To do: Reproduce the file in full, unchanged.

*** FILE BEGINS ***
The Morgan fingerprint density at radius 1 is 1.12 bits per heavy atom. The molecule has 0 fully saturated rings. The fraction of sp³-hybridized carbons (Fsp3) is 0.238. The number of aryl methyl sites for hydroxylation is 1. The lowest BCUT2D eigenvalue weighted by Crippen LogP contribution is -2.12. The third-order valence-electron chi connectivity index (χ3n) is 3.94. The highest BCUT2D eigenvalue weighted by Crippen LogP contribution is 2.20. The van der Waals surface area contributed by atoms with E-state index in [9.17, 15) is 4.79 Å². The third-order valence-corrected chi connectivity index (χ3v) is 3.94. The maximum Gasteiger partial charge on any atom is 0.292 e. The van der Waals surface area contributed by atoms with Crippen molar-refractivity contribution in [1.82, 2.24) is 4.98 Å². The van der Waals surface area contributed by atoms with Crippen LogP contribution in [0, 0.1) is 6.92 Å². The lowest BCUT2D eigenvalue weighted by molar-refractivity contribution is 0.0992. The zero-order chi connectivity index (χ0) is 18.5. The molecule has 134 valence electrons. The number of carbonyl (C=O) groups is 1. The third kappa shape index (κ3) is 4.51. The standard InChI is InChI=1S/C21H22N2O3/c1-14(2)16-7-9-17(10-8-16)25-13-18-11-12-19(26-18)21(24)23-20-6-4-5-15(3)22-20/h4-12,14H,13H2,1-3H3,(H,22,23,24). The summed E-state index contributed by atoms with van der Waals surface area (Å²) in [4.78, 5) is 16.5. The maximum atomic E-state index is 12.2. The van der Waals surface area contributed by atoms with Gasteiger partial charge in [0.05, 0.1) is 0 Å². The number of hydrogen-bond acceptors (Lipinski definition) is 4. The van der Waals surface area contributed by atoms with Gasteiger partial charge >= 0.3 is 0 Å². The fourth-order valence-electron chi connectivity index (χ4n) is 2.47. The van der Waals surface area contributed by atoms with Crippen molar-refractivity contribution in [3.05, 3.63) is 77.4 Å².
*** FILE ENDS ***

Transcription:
The Morgan fingerprint density at radius 1 is 1.12 bits per heavy atom. The molecule has 0 fully saturated rings. The fraction of sp³-hybridized carbons (Fsp3) is 0.238. The number of aryl methyl sites for hydroxylation is 1. The lowest BCUT2D eigenvalue weighted by Crippen LogP contribution is -2.12. The third-order valence-electron chi connectivity index (χ3n) is 3.94. The highest BCUT2D eigenvalue weighted by Crippen LogP contribution is 2.20. The van der Waals surface area contributed by atoms with E-state index in [9.17, 15) is 4.79 Å². The third-order valence-corrected chi connectivity index (χ3v) is 3.94. The maximum Gasteiger partial charge on any atom is 0.292 e. The van der Waals surface area contributed by atoms with Crippen molar-refractivity contribution in [1.82, 2.24) is 4.98 Å². The van der Waals surface area contributed by atoms with Crippen LogP contribution in [0, 0.1) is 6.92 Å². The lowest BCUT2D eigenvalue weighted by molar-refractivity contribution is 0.0992. The zero-order chi connectivity index (χ0) is 18.5. The molecule has 134 valence electrons. The number of carbonyl (C=O) groups is 1. The third kappa shape index (κ3) is 4.51. The standard InChI is InChI=1S/C21H22N2O3/c1-14(2)16-7-9-17(10-8-16)25-13-18-11-12-19(26-18)21(24)23-20-6-4-5-15(3)22-20/h4-12,14H,13H2,1-3H3,(H,22,23,24). The summed E-state index contributed by atoms with van der Waals surface area (Å²) in [4.78, 5) is 16.5. The maximum atomic E-state index is 12.2. The van der Waals surface area contributed by atoms with Gasteiger partial charge in [0.05, 0.1) is 0 Å². The number of hydrogen-bond acceptors (Lipinski definition) is 4. The van der Waals surface area contributed by atoms with Gasteiger partial charge >= 0.3 is 0 Å². The fourth-order valence-electron chi connectivity index (χ4n) is 2.47. The van der Waals surface area contributed by atoms with Crippen molar-refractivity contribution in [3.05, 3.63) is 77.4 Å².